Nothing replaces a great teacher: this is the premise which stands behind the recent comments by Dr John Vallance, Head of Sydney Grammar School, that computers in schools are a waste of money and have done nothing to improve grades. Teaching, he says, is about “interaction between people, about discussion, about conversation … If you’re lucky enough to have a good teacher and a motivating group of classmates, it would seem a waste to introduce anything that’s going to be a distraction from the benefits that kind of social context will give you.”
He is right – the power of human relationships lies at the heart of successful learning. Children learn from the experience and knowledge of wise teachers, but – perhaps more importantly – children are inspired and guided by their teachers so that they can develop fresh understandings and create new knowledge, so that they in time will surpass their teachers. Teaching is highly complex, nuanced and deeply responsive to the individual needs of the students – so much so that teaching is not readily reduced to a series of actions, but rather is better seen holistically in terms of what it actually achieves: broadly, ‘outcomes’ – although this term often fails to communicate the true breadth and long-lasting, empowering effects of teaching. Teachers teach by using every fibre of their being, and successful students will concentrate on absorbing the messages that their teachers communicate – verbal, non-verbal, intellectual, emotional, philosophical … with calls to action and calls to reflection. When a great teacher is at work, and where the school and class environment supports space for thought, learning and growth, then the draw of an open computer screen, taking attention away from the human interaction taking place, is more than just a distraction – it is a positive hindrance.
Ah, but what of the importance of technology in the wider world? Surely schools should be ensuring that young people are able to work fluently with all sorts of technology, so that they are not disadvantaged when they leave school? Indeed, young people do need to develop technological fluency – research skills, communication skills and a deep conceptual understanding of how computers function, so that they are not limited to using applications which go out of date every couple of years, but rather can see – and use – the potential of technology to invent answers to problems that face our world. This kind of technological fluency demands an experiential approach to learning – hours spent playing with technology, and finding out what it can and can’t do. Guidance is important, and schools can certainly provide this, but not all learning can and should take place in schools – there simply aren’t the hours in the day. Partnerships between school, home and wider social networks are often under-utilised in ensuring that all young people have the means and support to access this kind of wider learning. Sydney Grammar expects all of its pupils to use computers at home, for instance: schools can be enablers of learning about and through technology without requiring its use in the classroom.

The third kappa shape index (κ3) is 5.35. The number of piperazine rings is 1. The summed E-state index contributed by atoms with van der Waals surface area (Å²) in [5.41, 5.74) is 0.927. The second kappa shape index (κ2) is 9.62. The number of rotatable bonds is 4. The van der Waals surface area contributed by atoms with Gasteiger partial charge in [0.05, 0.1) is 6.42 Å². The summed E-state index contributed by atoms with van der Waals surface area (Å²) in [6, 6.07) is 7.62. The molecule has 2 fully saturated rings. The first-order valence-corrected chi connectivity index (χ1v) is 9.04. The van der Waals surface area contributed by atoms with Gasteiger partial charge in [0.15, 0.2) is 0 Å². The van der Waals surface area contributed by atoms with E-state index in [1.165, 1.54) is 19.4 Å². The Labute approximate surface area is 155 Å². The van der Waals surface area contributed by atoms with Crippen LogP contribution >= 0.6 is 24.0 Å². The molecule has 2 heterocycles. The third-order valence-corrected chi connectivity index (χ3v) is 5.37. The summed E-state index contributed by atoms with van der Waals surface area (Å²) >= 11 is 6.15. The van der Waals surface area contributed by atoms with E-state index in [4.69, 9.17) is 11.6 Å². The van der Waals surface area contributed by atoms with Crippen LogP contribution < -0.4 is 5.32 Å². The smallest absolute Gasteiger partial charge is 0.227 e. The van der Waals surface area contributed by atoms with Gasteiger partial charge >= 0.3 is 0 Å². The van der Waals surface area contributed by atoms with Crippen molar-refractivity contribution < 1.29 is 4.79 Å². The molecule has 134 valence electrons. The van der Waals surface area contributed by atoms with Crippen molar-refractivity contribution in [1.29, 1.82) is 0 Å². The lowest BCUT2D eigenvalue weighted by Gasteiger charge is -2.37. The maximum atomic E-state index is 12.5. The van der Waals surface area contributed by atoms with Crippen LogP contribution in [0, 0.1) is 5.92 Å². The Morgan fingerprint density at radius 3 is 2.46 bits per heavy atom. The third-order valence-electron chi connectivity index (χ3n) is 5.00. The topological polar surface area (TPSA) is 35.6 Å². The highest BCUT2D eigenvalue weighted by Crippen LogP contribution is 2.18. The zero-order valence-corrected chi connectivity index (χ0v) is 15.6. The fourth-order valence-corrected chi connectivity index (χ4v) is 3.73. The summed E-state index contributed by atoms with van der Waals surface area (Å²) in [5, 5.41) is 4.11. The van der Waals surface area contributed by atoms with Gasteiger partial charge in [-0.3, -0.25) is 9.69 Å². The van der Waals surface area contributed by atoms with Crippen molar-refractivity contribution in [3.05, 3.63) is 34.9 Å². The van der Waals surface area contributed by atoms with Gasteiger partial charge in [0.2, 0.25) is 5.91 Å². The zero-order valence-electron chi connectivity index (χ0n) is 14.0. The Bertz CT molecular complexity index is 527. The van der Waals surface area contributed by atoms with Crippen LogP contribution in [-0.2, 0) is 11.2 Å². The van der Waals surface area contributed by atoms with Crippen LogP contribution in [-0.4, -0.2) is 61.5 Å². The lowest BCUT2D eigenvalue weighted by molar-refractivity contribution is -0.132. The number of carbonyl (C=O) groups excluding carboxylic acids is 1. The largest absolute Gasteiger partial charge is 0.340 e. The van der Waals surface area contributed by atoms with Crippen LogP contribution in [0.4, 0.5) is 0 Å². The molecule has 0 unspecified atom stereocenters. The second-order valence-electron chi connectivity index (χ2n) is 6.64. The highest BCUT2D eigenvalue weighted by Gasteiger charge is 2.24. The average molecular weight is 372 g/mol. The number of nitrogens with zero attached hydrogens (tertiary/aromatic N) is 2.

Dr Vallance notes that the (expensive) drive in schools and education departments to bring computers into every classroom has contributed significantly to lining the pockets of tech-giants such as Microsoft, Hewlett-Packard and Apple, and he is ascerbic in his observations on this: “I think when people come to write the history of this period in education … this investment in classroom technology is going to be seen as a huge fraud.” Whether it is fraud or misplaced enthusiasm, it is certainly the case that technology is often perceived as a panacea to the ills of education; and panaceas, of course, are usually illusory. Successful education needs – and always will need – successful teachers and educational leaders who are able to work with young people to give them what they need at that moment in time to help them grow and develop. It is an interesting thought – if the money that was currently spent on computers in schools was diverted to recruiting, educating and supporting teachers, what might we be able to achieve in our schools?
We are where we are: we cannot go backwards, but only forwards. We cannot change past education policies. This does not mean, however, that we have to remain committed to programmes which drain resources to little effect. Technology is unquestionably a potentially amazing tool: a strong and robust technological infrastructure in schools can help facilitate learning through effective administration, intelligent tracking of students, and opens the school to global communication, with all that this can bring for students and the whole school community. Any technology used at any time in any school must, however, be shown to be of real value – not simply because it is the latest technology, but because – demonstrably – it enables greater, deeper learning. We are wise if we challenge our current assumptions in this regard.
And we are wise, too, if we remember that nothing – nothing – replaces a great teacher.
Decoding Your 21st Century Daughter: Available here.